Brian Bress continues to put together humanoids and forms, and pushes it much forward here with the introduction of movement with short stories on video. Many layers, many lectures possible for this artwork.
Here the videos was showing some sort of humanoid with a costume with a pattern like the background, and who was inside the video facing us. But you don’t recognize him at first because of the identical pattern. That humanoid was slowly cutting with a hand saw (?) the paper which was the decor the visitor saw at first. Cut after cut, the visitor discovers more of the very background. Of course because it it Bress the forms carved were geometric. It was like the video was eating itself. Long story short, run to see that at Cherry and Martin.
Always a beauty to see paint on glass. Risky in earthquake situation, but that piece already broken was very good. Besides, the volumes the artist makes are also very good. Take a closer look on the gallery’s site Derek Eller Gallery, NY.
To discover a new artist, this is what a Fair is all about.
#1 Best booth from”Freeways”
Freeways is a brand new section for young galleries debuts at Art Los Angeles Contemporary 2016. It was interesting and their enthusiasm was definitely a booster to the rest of the fair.
Ashes & Ashes was showing Ryan McNamara and Cheryl Donegan. The gallery usually a bit more subversive was more soft on the show but it was quite refreshing.
WE ALSO LIKED @ ALAC
The busy Philosophical Creatures in some sort of jungle by Aaron Morse at ACME, which does not aesthetically correspond to the rest in the show.
Exhibitors 2016 AT ALAC
GALLERIES FROM LOS ANGELES
1301PE, Los Angeles
ACME., Los Angeles
Michael Benevento, Los Angeles
Cherry and Martin, Los Angeles
China Art Objects Galleries, Los Angeles
Thomas Duncan Gallery, Los Angeles
Anat Ebgi, Los Angeles
Marc Foxx Gallery, Los Angeles
Grice Bench, Los Angeles
Kayne Griffin Corcora, Los Angeles
David Kordansky Gallery, Los Angeles
Gallery Luisotti, Santa Monica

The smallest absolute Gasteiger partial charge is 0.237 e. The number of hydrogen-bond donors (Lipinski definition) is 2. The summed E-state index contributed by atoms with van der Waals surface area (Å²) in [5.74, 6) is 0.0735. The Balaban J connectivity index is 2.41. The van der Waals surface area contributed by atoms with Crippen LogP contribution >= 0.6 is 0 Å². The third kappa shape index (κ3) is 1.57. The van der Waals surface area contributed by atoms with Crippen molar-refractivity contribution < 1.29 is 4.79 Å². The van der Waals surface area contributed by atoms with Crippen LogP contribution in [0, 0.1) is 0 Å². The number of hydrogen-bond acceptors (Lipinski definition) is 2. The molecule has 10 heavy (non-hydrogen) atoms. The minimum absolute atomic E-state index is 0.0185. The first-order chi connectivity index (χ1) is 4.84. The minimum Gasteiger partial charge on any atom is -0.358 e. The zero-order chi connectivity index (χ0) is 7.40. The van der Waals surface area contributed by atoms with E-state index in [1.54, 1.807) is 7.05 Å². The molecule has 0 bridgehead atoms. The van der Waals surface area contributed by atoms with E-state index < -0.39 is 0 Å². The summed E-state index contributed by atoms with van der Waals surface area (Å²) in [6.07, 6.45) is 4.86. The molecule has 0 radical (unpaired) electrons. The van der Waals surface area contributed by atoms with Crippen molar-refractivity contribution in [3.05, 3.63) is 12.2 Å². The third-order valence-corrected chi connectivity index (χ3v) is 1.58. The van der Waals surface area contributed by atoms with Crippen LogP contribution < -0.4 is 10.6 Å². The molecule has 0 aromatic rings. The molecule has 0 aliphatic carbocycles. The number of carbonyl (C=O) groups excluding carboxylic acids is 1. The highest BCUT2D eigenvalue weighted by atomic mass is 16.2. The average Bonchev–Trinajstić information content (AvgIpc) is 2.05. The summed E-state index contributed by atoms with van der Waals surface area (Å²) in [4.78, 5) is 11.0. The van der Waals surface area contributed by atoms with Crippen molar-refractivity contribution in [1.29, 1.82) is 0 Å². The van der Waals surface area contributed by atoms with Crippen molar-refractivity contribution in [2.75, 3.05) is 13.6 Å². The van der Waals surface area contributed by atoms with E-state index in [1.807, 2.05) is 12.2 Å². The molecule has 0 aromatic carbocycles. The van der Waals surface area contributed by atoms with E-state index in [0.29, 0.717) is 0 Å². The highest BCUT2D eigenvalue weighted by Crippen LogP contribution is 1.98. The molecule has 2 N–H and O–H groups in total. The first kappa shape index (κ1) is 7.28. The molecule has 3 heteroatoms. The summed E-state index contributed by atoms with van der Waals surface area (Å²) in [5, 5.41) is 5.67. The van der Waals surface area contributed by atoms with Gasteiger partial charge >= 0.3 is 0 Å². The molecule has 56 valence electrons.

M+B, Los Angeles
Meliksetian | Briggs, Los Angeles
Nicodim Gallery, Los Angeles / Bucharest
Night Gallery, Los Angeles
The Pit, Glendale
Marc Selwyn Fine Art, Beverly Hills
Various Small Fires, Los Angeles
Susanne Vielmetter Los Angeles Projects, Los Angeles
team (gallery, inc.), New York, Los Angeles
TIF SIGFRID, Los Angeles
GALLERIES FROM NEW YORK
Alden Projects, New York
Brennan & Griffin, New York
Bureau, New York
CANADA, New York
Henrique Faria, Buenos Aires / New York
Feuer/Mesler, New York
Derek Eller Gallery, New York
Jack Hanley Gallery, New York
The Hole, New York
Jane Lombard Gallery, New York
On Stellar Rays, New York
GALLERIES FROM THE REST OF THE US
Altman Siegel, San Francisco
Shane Campbell Gallery, Chicago
Ever Gold Projects, San Francisco
Clint Roenisch, Toronto
GALLERIES FROM AUSTRALIA
Neon Parc, Melbourne
Sutton Gallery, Melbourne
GALLERIES FROM ASIA
ONE AND J. Gallery, Seoul
GALLERIES FROM EUROPE
Galerie Bernard Ceysson, Luxembourg / Paris / Geneva / St-Etienne
Galerie Hervé Bize, Nancy, France
Edel Assanti, London
Christian Andersen, Copenhagen
Galería Marta Cervera, Madrid
Josh Lilley, London
Carl Freedman Gallery, London
Workplace Gallery, Gateshead / London
Ibid., London / Los Angeles
Galerie Kadel Willborn, Düsseldorf
Galerie Christian Lethert, Cologne
Galerie Nagel Draxler, Berlin / Cologne
fiebach, minninger, Cologne
Monitor, Rome, New York
MOT International, London / Brussels / Brussels
STANDARD (OSLO), Oslo
COOPER COLE, Toronto
Evelyn Yard, London
Gillmeier Rech, Berlin
Neumeister Bar-Am, Berlin
Louis B. James, New York
ASHES/ASHES, Los Angeles
Greene Exhibitions, Los Angeles
MIER GALLERY, Los Angeles
SMART OBJECTS, Los Angeles
Michael Jon Gallery, Miami
David Petersen Gallery, Minneapolis
DoPe Press, Los Angeles
Golden Spike Press, Los Angeles
Gottlund, Los Angeles
Siglio Press, Los Angeles
Badlands Unlimited, New York
Hassla, New York
Inventory Press, New York
Primary Information, New York
Printed Matter, Inc., New York
Rainoff, Sydney / New York